With its ratification of the agreement establishing the Unified Patent Court (UPC), Italy could play an active role in negotiations on the future of the court and the unitary patent in the context of Brexit, which could have a profound effect on IP rights protection. The ratification law also modifies the Code of Industrial Property, adding a new rule on contributory infringement that will have a significant impact on protection rights – especially with regard to new technologies, such as three-dimensional (3D) printing.
Following Senate approval, the agreement establishing the UPC (Law 214) was passed on November 3 2016. This was the final step in Italy's troubled accession to the UPC system, which will make patent protection in Europe cheaper and more efficient.
Italy's ratification of the UPC is particularly important and well timed, as it will allow the government to play an active role in negotiations regarding the system's future post-Brexit, including the nomination of Milan as a potential central court seat. Despite the UK government's intention to ratify the agreement, it unlikely that the UPC's central court in London (which deals with pharmaceutical patent cases) will be maintained. However, the United Kingdom's continued participation in the UPC system remains a desirable outcome among Italian IP professionals and could be viable through a limited modification of the Agreement on the European Patent Court should the United Kingdom decide to remain within the European Economic Area or the single market, despite the inevitable political difficulties relating to the European Court of Justice's power of interpretation. In order to be successful, the unitary patent must be attractive and affordable for companies and the United Kingdom's continued presence is important in that regard.
The fate of the unitary patent and the UPC is not the only reason for reflection following Brexit by legal experts who deal with intellectual and industrial property. What has emerged from the first round tables (in particular, the one held in Milan in September 2016 in the context of the International Association for the Protection of Intellectual Property congress) is the need for innovative and out-of-the-box solutions to handle the post-Brexit reality in terms of:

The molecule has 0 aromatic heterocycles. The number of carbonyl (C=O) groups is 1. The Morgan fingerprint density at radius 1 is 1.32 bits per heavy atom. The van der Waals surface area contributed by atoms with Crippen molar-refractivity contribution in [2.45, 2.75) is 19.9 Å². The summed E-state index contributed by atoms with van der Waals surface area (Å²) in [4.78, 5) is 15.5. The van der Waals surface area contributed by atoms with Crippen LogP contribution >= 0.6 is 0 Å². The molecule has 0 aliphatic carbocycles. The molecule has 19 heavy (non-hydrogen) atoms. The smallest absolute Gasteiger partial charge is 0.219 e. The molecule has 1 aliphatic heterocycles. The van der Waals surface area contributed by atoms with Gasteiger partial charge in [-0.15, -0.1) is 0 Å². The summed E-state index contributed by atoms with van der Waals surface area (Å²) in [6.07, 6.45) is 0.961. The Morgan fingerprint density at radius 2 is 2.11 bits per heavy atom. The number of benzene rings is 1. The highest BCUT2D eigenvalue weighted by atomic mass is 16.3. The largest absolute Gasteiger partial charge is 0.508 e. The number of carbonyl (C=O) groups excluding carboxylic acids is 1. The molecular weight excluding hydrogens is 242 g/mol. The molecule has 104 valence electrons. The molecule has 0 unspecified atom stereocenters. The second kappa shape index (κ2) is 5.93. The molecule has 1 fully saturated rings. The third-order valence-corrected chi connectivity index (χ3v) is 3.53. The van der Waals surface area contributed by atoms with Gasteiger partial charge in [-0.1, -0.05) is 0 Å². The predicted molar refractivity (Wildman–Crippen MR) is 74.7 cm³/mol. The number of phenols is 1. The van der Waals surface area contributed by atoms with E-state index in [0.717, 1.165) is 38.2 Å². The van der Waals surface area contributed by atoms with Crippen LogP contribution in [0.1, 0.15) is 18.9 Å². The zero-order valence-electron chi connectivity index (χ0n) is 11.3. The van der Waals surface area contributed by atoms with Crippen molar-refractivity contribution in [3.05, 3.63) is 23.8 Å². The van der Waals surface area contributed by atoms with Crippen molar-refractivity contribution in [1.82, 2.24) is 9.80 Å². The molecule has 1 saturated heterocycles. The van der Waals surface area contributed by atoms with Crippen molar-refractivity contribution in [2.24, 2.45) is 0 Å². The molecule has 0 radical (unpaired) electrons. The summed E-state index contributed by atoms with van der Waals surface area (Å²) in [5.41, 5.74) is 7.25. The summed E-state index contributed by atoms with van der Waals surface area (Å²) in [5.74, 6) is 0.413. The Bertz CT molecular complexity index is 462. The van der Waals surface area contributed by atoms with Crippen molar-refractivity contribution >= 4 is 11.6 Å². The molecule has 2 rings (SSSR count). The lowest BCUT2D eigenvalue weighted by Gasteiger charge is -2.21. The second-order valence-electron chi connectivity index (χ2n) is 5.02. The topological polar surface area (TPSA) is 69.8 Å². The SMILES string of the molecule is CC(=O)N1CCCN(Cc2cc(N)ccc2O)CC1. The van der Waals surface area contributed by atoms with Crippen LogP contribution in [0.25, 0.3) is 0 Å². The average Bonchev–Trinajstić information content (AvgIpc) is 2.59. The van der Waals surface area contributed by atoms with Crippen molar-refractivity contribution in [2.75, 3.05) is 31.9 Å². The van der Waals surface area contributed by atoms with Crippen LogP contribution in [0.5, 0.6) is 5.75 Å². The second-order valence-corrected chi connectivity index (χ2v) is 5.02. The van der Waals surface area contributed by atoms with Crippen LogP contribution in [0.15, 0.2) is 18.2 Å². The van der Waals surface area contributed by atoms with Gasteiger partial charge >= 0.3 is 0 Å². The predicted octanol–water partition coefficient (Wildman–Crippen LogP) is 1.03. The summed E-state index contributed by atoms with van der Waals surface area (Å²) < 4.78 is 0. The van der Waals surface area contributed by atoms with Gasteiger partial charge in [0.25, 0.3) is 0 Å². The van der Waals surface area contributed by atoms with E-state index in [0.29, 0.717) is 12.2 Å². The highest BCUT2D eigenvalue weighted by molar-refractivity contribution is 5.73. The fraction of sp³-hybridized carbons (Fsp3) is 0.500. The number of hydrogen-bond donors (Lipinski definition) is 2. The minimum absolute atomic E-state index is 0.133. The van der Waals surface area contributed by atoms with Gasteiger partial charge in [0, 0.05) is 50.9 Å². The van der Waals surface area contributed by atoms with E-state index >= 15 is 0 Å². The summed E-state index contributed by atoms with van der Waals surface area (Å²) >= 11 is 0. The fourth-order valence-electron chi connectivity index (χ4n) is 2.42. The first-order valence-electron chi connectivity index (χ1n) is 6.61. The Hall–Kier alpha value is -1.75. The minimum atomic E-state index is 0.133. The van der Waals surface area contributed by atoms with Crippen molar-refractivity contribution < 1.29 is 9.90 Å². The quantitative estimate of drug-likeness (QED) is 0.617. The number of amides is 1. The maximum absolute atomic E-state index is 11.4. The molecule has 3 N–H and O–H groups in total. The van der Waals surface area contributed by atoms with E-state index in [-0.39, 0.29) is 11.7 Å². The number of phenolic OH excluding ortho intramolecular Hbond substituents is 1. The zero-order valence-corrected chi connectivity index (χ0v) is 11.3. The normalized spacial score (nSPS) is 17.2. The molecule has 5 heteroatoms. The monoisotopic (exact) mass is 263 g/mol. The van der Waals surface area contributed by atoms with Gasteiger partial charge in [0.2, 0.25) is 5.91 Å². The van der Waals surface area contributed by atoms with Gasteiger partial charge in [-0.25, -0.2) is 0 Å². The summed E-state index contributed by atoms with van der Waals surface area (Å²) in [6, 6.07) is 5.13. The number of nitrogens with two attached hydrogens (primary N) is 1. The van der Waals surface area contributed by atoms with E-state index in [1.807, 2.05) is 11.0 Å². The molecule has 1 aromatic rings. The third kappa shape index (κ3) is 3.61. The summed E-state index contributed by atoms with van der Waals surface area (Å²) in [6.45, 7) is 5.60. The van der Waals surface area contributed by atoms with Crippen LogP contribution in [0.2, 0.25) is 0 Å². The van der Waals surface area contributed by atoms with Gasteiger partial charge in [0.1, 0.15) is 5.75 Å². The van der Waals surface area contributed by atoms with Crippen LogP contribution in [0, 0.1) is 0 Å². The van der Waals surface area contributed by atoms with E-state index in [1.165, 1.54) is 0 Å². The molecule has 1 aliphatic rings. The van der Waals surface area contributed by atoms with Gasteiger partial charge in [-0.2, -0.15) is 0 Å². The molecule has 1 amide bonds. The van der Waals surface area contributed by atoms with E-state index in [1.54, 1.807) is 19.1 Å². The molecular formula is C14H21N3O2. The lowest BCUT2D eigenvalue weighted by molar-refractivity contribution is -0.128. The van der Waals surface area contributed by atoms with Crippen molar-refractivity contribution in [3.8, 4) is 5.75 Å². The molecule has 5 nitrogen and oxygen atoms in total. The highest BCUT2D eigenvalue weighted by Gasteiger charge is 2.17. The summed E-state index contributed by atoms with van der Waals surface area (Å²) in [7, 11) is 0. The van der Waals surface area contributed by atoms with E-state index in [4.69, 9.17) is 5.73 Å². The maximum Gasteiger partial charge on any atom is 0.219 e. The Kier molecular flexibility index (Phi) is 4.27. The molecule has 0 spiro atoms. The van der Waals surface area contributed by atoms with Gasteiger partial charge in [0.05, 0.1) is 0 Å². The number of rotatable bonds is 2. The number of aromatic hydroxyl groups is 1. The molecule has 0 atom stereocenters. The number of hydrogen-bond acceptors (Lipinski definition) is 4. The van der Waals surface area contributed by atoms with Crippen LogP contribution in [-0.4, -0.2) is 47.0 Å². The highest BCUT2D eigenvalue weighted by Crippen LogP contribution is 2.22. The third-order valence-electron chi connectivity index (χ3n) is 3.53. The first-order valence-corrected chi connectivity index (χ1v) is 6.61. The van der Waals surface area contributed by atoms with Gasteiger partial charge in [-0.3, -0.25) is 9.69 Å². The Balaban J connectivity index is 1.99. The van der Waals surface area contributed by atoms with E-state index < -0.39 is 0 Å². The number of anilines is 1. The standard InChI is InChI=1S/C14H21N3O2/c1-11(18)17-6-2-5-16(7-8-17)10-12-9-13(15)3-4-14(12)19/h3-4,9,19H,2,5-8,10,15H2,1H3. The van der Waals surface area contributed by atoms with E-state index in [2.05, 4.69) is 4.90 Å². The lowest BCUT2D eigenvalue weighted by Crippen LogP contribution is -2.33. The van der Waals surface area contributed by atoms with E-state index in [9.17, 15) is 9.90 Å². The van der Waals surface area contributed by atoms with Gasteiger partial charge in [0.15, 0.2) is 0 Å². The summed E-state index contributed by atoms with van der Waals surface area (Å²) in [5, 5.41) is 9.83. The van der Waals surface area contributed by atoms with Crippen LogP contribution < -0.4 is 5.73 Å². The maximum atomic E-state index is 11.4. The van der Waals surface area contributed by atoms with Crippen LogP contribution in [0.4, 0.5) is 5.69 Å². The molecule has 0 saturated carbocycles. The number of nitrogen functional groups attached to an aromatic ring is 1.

- substantive law and the protection of acquired rights; and
- enforcement and cross-border issues, which will require a specific agreement between the United Kingdom and the European Union that is similar to the Lugano Convention for ex-European Free Trade Association countries, but broader in scope.
Even the transition phase presents considerable problems, due to the fact that IP rights have a long life. Thus, it will be necessary to find cost-effective solutions which also ensure a sufficient certainty of rights. European IP judges will play a fundamental role in this regard and must continue to seek common solutions, even after Brexit.
If Brexit's first victim is the unitary patent system, which will require at least a partial renegotiation, brands and models will also be affected, as the cross-border effects of European patents will no longer apply automatically to the United Kingdom and will need to be re-established. Italy is especially concerned about the potential consequences in the agri-food industry, which will be keenly felt, as the rules applied in the United Kingdom post-Brexit may be different from those applied in the European Union. Therefore, it will be necessary to ensure that under any agreement on the free movement of goods between the United Kingdom and the European Union, agri-food products which do not comply with EU rules will not be imported into the European Union. As agreements are not always respected by local manufacturers and importers, it will be necessary to redouble precautionary measures, especially on the part of the food processing industry trade associations.